1890 Biographical History of Page County, Iowa
transcribed by Pat Combs O'Dell: genpat@netins.net

[page 800] John H. Lee has been a citizen of Page County since 1869, and is a highly respected farmer of Washington Township. He was born in Middlesex County, near London, Canada, December 7, 1843; his father, William Lee, was born in Canada of [page 801] English ancestry; he married Miss Harriet Lacey, a native of Canada, of Dutch extraction. Three children were born of this union, two sons and one daughter. John H. was reared to the occupation of a farmer, and obtained his education in the common schools of Middlesex County, Canada. He was united in marriage, April 10, 1865, to Miss Elizabeth Ward, who was born near Toronto, Canada. She is the daughter of William and Lucinda (Custad) Ward. In the spring of 1868 Mr Lee emigrated to Tennessee, but not being satisfied there the following fall he removed to Page County, Iowa, where he purchased eighty acres of land, on which he has since resided. He has improved the place until it is one of the most valuable and desirable homes in the township. The residence is surrounded by magnificent pines and other evergreen trees, and a thrifty orchard of cherry trees is near by.

Mr and Mrs Lee are the parents of three children: Horace William was born in Middlesex County, Canada, January 10, 1866, and is now married and resides in Coin, Iowa; Effie M. was born February 13, 1878, and Frank H. died in infancy.

In political thought and action our subject stands with the Republican party, but has never aspired to public office. He and his family are worthy and consistent members of the Methodist Episcopal Church of Northboro, Iowa. He is a man of good, reliable business habits, and has the confidence and regard of a wide circle of acquaintance.


[page 845] John W. McKinley, a prominent agriculturist of Amity township, has been identified with the interests of Page County since the year 1858. His great-great-grandfather came from Ireland and settled in the southern part of York County, Pennyslvania, eighteen miles from Lancaster City, at a time long antedating the Revolutionary war; there are still some of the descendants of the original family living on the old homestead. They were Scotch Presbyterians, and the succeeding generations of the family have always held to that belief. The great-grandfather, Stephen McKinley, was born on the old farm, and the dusky Indian children were often his playmates. He was too young to be a soldier in [page 846] the war of the Revolution, but his brother David served in that conflict. Thoms McKinley, son of Stephen McKinley, was also born on the family homestead and spent all his days there. He married Elizabeth Wilson, and they had a family of nine children, who lived to maturity. Thomas McKinley was a prosperous farmer, and lived to the advanced age of ninety-five years. He was a life-long member of the Presbyterian Church and a man of sterling traits of character. Stephen McKinley, his son, the father of John W., was born on the McKinley homestead and resided in that locality all his life. He married Jane Andrew, who was of Scotch ancestry. To them were born five children: John W., Robert A., James W., Elizabeth J. and Rosina P. The members of this family are now widely scattered. Stephen McKinley was a quarter master in the civil war. He was a man of fine constitution and of an active, vigorous temperament. He enjoyed the confidence of all his fellow-citizens to a great degree. For three years he was County Auditor, and two terms he represented the county in the State Legislature. He was personally acquainted and on terms of friendship with the Hon. Simon Cameron. He was a Democrat, but during the excitement of the Rebellion he became allied with the Republican party. He had an active mind and took a deep interest in all the important questions of the day. He lived to the age of seventy-eight years.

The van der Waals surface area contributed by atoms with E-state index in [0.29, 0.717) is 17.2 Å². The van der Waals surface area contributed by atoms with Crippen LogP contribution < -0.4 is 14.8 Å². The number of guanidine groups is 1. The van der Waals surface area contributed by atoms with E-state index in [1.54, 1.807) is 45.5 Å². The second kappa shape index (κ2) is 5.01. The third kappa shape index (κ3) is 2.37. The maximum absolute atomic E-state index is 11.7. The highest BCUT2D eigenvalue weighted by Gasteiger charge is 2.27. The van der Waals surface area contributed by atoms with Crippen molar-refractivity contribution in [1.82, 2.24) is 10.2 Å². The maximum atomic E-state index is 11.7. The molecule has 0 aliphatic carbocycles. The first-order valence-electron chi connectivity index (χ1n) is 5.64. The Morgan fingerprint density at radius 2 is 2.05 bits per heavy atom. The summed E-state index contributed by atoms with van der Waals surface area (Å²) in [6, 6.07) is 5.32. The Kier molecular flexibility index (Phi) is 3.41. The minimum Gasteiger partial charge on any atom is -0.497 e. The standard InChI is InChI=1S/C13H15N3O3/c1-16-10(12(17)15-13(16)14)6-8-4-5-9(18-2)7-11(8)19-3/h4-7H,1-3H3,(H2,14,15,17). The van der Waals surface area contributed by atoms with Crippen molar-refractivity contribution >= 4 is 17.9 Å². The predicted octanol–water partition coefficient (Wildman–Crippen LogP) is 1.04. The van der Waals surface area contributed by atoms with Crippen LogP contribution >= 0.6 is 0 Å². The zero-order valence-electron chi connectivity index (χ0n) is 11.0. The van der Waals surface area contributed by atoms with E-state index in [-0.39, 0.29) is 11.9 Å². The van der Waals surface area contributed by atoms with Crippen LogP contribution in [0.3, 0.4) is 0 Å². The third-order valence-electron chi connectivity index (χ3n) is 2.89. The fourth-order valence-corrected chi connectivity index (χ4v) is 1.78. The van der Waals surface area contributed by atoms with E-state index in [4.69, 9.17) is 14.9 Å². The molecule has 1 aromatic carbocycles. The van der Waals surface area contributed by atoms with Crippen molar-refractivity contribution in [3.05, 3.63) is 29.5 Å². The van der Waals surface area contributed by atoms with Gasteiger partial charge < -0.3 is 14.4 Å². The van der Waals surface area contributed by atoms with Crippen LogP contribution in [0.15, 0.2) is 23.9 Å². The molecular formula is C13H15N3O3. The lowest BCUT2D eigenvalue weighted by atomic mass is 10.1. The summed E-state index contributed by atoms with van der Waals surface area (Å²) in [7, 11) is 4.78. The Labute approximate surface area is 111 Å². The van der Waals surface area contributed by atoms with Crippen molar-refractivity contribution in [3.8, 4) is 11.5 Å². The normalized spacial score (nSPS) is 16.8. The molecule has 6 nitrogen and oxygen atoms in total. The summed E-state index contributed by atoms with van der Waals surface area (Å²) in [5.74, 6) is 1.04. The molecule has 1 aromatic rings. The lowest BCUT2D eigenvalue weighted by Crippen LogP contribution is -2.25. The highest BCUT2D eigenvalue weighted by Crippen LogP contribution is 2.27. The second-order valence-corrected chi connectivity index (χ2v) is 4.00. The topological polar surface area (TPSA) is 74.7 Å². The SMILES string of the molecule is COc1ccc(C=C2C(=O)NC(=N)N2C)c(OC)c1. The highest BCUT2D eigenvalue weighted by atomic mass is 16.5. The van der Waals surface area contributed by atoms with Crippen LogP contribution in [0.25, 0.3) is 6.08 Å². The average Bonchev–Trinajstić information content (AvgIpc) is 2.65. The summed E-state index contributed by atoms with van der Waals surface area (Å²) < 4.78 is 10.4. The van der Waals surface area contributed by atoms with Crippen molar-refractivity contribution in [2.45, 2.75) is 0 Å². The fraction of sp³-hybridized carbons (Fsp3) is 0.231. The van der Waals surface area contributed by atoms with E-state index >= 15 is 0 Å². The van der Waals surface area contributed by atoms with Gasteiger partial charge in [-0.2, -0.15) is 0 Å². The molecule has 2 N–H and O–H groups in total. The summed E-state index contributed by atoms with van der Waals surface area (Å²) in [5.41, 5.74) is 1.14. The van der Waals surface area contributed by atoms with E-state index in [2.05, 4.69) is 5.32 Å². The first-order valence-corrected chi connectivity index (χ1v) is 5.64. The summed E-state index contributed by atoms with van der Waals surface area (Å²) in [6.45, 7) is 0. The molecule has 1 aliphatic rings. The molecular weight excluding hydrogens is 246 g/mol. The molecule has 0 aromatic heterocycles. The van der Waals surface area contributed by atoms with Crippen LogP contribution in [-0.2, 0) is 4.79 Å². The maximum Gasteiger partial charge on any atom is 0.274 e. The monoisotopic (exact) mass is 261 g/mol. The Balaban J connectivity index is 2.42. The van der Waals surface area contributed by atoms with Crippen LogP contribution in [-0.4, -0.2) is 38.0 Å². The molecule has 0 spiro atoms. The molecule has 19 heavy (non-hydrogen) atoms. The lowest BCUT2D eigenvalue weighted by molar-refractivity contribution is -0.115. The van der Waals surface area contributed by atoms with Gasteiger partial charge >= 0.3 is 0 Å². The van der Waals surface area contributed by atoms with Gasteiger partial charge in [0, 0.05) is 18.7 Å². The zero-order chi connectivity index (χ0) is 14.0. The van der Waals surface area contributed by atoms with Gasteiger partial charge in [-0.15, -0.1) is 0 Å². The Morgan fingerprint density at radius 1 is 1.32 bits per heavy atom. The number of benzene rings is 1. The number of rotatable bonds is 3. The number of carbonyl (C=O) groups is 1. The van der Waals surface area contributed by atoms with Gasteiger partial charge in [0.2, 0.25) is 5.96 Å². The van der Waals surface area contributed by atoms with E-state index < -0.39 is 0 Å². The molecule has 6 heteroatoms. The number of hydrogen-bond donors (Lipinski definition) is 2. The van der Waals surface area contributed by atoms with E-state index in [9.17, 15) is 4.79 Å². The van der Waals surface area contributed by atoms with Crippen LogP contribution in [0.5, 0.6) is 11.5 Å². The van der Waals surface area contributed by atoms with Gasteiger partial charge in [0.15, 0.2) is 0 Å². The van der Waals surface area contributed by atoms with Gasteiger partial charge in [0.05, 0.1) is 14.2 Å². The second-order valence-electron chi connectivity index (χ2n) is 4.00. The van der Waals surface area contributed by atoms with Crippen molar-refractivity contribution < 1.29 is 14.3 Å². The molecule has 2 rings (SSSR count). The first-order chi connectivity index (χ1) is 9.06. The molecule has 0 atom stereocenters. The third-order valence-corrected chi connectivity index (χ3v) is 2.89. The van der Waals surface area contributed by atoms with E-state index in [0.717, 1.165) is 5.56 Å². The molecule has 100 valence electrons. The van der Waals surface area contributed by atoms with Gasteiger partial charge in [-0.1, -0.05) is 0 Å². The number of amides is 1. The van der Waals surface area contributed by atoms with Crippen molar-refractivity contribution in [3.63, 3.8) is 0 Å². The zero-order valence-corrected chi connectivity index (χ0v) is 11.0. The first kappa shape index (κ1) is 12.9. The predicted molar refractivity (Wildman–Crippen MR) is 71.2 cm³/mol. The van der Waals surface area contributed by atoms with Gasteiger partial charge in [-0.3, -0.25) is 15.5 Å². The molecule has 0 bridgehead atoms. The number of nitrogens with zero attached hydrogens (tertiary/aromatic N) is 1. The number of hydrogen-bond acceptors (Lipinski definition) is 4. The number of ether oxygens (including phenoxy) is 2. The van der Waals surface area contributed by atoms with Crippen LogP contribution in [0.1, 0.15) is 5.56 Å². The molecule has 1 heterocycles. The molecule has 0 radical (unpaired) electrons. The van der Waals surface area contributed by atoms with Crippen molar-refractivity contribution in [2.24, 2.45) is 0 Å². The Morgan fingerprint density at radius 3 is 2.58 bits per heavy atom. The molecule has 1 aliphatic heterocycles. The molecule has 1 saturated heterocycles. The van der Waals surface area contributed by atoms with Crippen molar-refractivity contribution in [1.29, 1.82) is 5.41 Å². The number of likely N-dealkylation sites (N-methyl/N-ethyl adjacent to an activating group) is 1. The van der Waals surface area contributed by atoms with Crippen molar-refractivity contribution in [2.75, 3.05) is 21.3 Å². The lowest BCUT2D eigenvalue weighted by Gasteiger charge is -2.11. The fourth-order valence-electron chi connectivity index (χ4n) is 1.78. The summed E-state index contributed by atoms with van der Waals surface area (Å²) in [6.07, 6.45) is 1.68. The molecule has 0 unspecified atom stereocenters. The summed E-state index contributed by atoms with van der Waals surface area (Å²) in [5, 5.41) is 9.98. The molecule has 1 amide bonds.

John W. McKinley, the subject of this biographical notice, is the son of Stephen and Jane (Andrew) McKinley, and was born in York County, Pennsylvania, in 1825. He enjoyed superior educational advantages, attending both the common and select schools. At the age of twenty-two years he began teaching in York County and followed the profession many years. In 1856 he was united in marriage to Margaret A. Moughtin, a daughter of John and Mary (Smith) Moughtin. Four children were born of this union, who have lived to maturity: Mary E., Maggie L., Joseph A. and James M. In 1858, as before stated, Mr McKinley came to Page County, Iowa, and settled at College Springs; there he taught school three years and afterward taught several country schools. He served as Justice of the Peace twenty years, for two years was County Surveyor, and has held other township offices. Politically he affiliates with the Republican party. He was an advocate of the abolition of slavery and was a stanch Union man. He and his wife are members of the United Presbyterian Church, of which he has been deacon twenty-three years. He has been a member of the Board of Trustees of Amity College for twenty-five years. He is a practical farmer and has accumulated considerable property. During all the years he has resided in Page County he has enjoyed the respect and confidence of all who know him, and has made an enviable reputation.